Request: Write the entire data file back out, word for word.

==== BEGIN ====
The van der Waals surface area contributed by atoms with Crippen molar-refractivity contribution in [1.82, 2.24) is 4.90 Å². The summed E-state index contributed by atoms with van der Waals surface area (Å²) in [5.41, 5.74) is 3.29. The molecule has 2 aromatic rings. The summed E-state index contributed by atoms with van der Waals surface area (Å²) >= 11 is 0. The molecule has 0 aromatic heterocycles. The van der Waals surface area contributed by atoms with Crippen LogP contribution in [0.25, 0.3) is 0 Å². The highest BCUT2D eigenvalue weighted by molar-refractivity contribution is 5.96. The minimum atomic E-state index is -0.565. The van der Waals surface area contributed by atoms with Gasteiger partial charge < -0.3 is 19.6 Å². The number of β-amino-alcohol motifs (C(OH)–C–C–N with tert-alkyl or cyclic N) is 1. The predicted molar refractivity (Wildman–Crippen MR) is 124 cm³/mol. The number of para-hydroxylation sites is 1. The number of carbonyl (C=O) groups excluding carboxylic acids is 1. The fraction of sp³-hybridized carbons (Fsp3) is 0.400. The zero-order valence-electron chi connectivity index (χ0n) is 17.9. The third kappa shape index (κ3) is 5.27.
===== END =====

The van der Waals surface area contributed by atoms with Crippen molar-refractivity contribution in [1.82, 2.24) is 4.90 Å². The summed E-state index contributed by atoms with van der Waals surface area (Å²) in [5.41, 5.74) is 3.29. The molecule has 2 aromatic rings. The summed E-state index contributed by atoms with van der Waals surface area (Å²) >= 11 is 0. The molecule has 0 aromatic heterocycles. The van der Waals surface area contributed by atoms with Crippen LogP contribution in [0.25, 0.3) is 0 Å². The highest BCUT2D eigenvalue weighted by molar-refractivity contribution is 5.96. The minimum atomic E-state index is -0.565. The van der Waals surface area contributed by atoms with Gasteiger partial charge < -0.3 is 19.6 Å². The number of β-amino-alcohol motifs (C(OH)–C–C–N with tert-alkyl or cyclic N) is 1. The predicted molar refractivity (Wildman–Crippen MR) is 124 cm³/mol. The number of para-hydroxylation sites is 1. The number of carbonyl (C=O) groups excluding carboxylic acids is 1. The fraction of sp³-hybridized carbons (Fsp3) is 0.400. The zero-order valence-electron chi connectivity index (χ0n) is 17.9. The third kappa shape index (κ3) is 5.27.